Ice-bucket challenge is no substitute for government cash
Published 27/08/2014 | 02:30
The Irish Motor Neurone Disease Association is on course to raise over €1m from the ice bucket challenge but charities providing vital services shouldn't have to depend on social media trends to survive.
Last month, the Irish Motor Neurone Disease Association (IMNDA) was left reeling when the Government slashed its funding by €90,000 overnight.
It, along with 25 other disability organisations, had their funding from one scheme wiped out, without notice, by the stroke of a pen.
The total figure, to fund all of these disparate groups - like the Irish Deaf Society and the Alzheimer's Society - was just €1.2m. The average grant was €43,000. It was deemed too much.
As devastated charities announced their imminent closure, Taoiseach Enda Kenny downplayed the cuts, saying an appeals process was available.
He seemed to be oblivious to the fact that there would be no money to operate frontline services while those appeals were considered.
He also failed to consider that the Neurological Alliance of Ireland, which faced extinction because of the cuts, was the only advocacy group for 700,000 people. That's a lot of voters.
Eventually, the penny dropped and the decision was reversed with another stroke of a pen.
Regrettably, the stress and worry inflicted on thousands of families by the callous withdrawal of funding is not as easy to revoke.
While grants have been restored, it is just a temporary 12-month measure. Nobody in government thinks long-term when it comes to disability services. The same crisis looms next year. The outlook isn't good.
The Government vehemently denies that it has preyed on disability services, in successive budgets, but the figures do not lie.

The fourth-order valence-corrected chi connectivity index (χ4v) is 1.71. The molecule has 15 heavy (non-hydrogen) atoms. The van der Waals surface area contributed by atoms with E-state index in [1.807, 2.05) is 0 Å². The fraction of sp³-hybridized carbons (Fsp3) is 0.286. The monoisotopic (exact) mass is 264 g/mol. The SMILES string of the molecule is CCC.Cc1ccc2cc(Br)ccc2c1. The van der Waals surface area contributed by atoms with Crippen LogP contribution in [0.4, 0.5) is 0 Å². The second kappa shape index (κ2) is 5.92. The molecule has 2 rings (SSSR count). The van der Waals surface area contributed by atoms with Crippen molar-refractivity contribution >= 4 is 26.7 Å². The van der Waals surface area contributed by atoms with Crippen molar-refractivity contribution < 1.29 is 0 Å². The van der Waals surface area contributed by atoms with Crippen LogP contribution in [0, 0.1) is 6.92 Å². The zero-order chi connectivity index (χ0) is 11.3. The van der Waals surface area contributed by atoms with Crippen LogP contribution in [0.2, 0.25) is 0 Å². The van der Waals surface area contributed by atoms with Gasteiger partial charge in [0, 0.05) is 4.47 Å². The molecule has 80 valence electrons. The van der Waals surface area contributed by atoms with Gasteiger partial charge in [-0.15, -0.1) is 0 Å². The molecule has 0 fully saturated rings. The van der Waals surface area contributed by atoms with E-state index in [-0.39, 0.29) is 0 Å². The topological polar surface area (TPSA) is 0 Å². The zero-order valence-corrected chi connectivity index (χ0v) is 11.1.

Since 2010, the Housing Adaptation Grant scheme has been cut by 42pc, the Capital Assistance Scheme, which is used to house people with disabilities, has been slashed from €145m to €50m and respite care grants were cut by 19pc in 2013.
Meanwhile, the Drugs Payment Scheme threshold has increased by 44pc since 2010, prescription charges are up 50pc while funding for access programmes for students with disabilities was cut by 20pc in universities in 2012.
The former government should not be left off the hook either. One of its last acts before leaving office was cutting the blind tax credit, the incapacitated child credit and the home carer credit by 10pc.
According to the Disability Federation of Ireland, cumulative cuts to HSE funding for disability services since 2008 amount to nearly 20pc.
So, what are charities to do? Try to convince people to continue dunking buckets of ice water over their heads for the foreseeable future, if the success of the latest social media craze is anything to go by.
The ice bucket challenge frenzy has become so manic that supermarkets have run out of ice.
In just one week, funding to the IMNDA has almost surpassed its entire annual budget.
The organisation can hardly believe its phoenix-like reversal in fortune but plans to donate 25pc of the money to Dr Orla Hardiman's MND research team in Trinity College in hope of a cure.
But while the fundraising has been fantastic, not least in raising awareness about MND, what happens when the social media set moves on?
Charities providing essential services, which the State declines to offer, should not be expected to rely on viral videos to keep the roofs over their heads.
At the very least, charities that people with disabilities, and debilitating illnesses, depend on should be able to count on a guaranteed minimum income stream each year without having to bow, beg, scrape, plead and cajole.
Instead, the State has outsourced its duty of care to hundreds of thousands of citizens and is happy for social media to pick up the bill.